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Is NC one step closer to stolen elections?

[Updated Apr. 23, 2020 with email image, confirming the Legislative-review law does not apply in this case.]

Apr. 21, 2020 (Raleigh, NC) Yesterday, the NC State Board of Elections (NCSBE) hosted a telephonic public comment period over their seemingly innocent expansion of the word emergency, in proposed changes to North Carolina Administrative Code 08 NCAC 01.0106 that would include conditions similar to today’s Coronavirus panic.

Associate General Counsel for NCSBE, Kelly Tornow, hosted the meeting and began with introductions (starting at the 17:48 mark on this audio link) of staffers before reminding the audience what the proposed rule change was not about:

This amendment in no way authorizes the executive director to call for a vote by mail election nor has she at any time recommended a switch to all mail voting.

NCSBE Assoc. Gen Counsel, Kelly Tornow

Those comments may have been intended to reassure the audience that all-mail elections are not on the table (and we sincerely hope that’s the case), but the panic-driven mischief in states like New Mexico and Wisconsin has people (including myself) a little on-edge.

While it’s true that the Agency’s March 26, 2020, recommendations addressing election-related COVID-19 issues did not include an all-mail (or Vote-By-Mail, or VBM) election, it covered a disturbing “wish list” of changes that would gut North Carolina’s already fraud-friendly election code.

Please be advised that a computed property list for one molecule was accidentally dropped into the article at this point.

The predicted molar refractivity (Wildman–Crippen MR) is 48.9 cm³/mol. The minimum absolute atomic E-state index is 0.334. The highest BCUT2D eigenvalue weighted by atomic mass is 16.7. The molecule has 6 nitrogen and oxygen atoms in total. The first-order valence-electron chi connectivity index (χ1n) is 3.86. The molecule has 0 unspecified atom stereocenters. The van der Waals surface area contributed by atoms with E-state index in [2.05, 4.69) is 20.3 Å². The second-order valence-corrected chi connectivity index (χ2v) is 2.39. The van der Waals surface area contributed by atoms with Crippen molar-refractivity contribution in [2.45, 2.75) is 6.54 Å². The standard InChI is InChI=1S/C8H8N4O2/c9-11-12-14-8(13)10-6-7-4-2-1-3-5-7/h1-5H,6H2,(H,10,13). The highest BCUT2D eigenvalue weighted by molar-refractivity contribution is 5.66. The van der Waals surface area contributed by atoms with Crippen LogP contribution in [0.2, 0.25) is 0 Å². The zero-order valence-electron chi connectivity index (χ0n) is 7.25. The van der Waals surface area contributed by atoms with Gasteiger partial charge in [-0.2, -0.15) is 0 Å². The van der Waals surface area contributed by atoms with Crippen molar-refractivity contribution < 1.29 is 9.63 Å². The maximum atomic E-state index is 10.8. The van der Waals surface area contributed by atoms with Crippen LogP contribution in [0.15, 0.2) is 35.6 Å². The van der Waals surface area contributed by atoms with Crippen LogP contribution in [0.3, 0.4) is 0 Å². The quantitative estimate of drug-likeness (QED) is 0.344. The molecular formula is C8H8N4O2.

This well-masked OpenNC protestor summed up the public’s frustrations over VBM.

So, we hope the other SBE employees overseeing the call didn’t strain themselves with too many eye rolls as I and many others got up to address the dangers of a VBM election. We’ve all been under a soft house arrest, so people are jumpy!

Why the worries?

Given NCSBE Director Bell’s prior recommendations, we have grave concerns (and explained them here). Any of them could be implemented simply by the Governor declaring a “state of emergency.”

Thanks to her previous disconcerting recommendations, we’ve clearly seen what Director Bell would do if she had the power, but our legislature has a Republican majority and their base is deeply concerned about the amount of fraud those measures would invite. We hope they will somehow lock away those dangerous ideas.

Which brings us back to Bell and her boss, the Governor. The NCAC change includes a small caveat that troubles us greatly: It depends on the meaning of the word, reasonable, as in whether a reasonable person would be too scared to go vote.

Once an emergency is declared, all bets are off.

The bad news here is that, despite the widespread objections voiced at yesterday’s hearings, the NCSBE can vote to do anything they want on this matter. Our reading of the statutes governing this administrative process (NCGS §150B) streamlines the process for “temporary” rule changes to the benefit of the agency proposing the rule change.

Under the permanent rule-change laws (§ 150B-21.3.(b.2)), the Rules Review Commission is required to table a measure, “subject to legislative disapproval,” if ten or more persons express their clear objection to the rule. No such safety valve exists for temporary rules.

But hey, since these rules are only temporary, don’t worry. Go back to sheep, er sleep! These changes will all go away in a mere 270 days.

Do the math… we’ll wait.

No!

Wait!

HOW long??!!

Have you talked with your lawmakers lately?

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